Results tagged ‘ Pedro Strop ’
What Yankees fans never see from Mariano Rivera was what Orioles fans witnessed Monday night from Jim Johnson. The Orioles closer, who led the American League is saves last season with 51, sustained his third consecutive blown save, something that Rivera has never done, and the Yankees took advantage of it to come away with a 6-4, 10-inning victory.
Johnson was gone by the time the Yankees scored the deciding runs in the extra inning off Pedro Strop and Brian Matusz with clutch hitting by Vernon Wells and Travis Hafner. Rivera kept the lead intact with his 17th save in 17 opportunities. Johnson began the season with a similar streak with 14 saves before coming unglued in his past three appearances.
Hafner dealt the crushing blow to Johnson this time with a one-out home run in the ninth, the Yankees’ fourth solo shot of the evening in Baltimore’s humid Inner Harbor air. Johnson’s latest failure opened the gates for the Yankees to improve their record in games where they get on the scoreboard first to 19-0 and extend the Orioles’ losing streak to six games.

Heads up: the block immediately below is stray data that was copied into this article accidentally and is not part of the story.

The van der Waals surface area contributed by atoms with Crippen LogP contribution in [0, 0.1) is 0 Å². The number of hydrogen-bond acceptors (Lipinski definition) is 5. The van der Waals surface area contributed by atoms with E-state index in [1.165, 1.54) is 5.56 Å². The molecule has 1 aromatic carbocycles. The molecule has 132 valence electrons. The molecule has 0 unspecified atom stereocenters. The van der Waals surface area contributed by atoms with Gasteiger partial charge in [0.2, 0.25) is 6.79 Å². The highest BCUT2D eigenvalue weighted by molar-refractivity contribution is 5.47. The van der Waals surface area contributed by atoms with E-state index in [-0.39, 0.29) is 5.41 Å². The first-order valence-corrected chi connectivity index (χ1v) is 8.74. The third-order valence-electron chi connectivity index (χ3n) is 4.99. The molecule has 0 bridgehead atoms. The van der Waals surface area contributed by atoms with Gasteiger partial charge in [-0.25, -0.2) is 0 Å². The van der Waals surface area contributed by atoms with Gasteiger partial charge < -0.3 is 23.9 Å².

The Yankees were in danger of losing their first game when they scored first because their offense was reduced to the long ball with no one on base and CC Sabathia blew leads of 2-0 and 3-2. Robinson Cano and Orioles first baseman Chris Davis entered the game tied for the AL lead in home runs with 12 and maintained that tie as each got his 13th in his first at-bat.
David Adams, the rookie who has done so well at third base and turned a few more good plays Monday night, hit his first career home run to put the Yankees up, 2-0, in the second, but Davis made it 2-1 in the bottom of the second and Nick Markakis singled in the tying run in the fifth.
It was a strange start for Sabathia, who allowed a double-digit hit total (11) for the second game in a row (23 total in his past 12 2/3 innings) and had only two strikeouts, although he did not walk a batter. The lefthander is winless in four starts since April 27. Former teammate Freddy Garcia actually pitched better. He allowed the two solo homers and just one other hit with two walks and two strikeouts in six innings.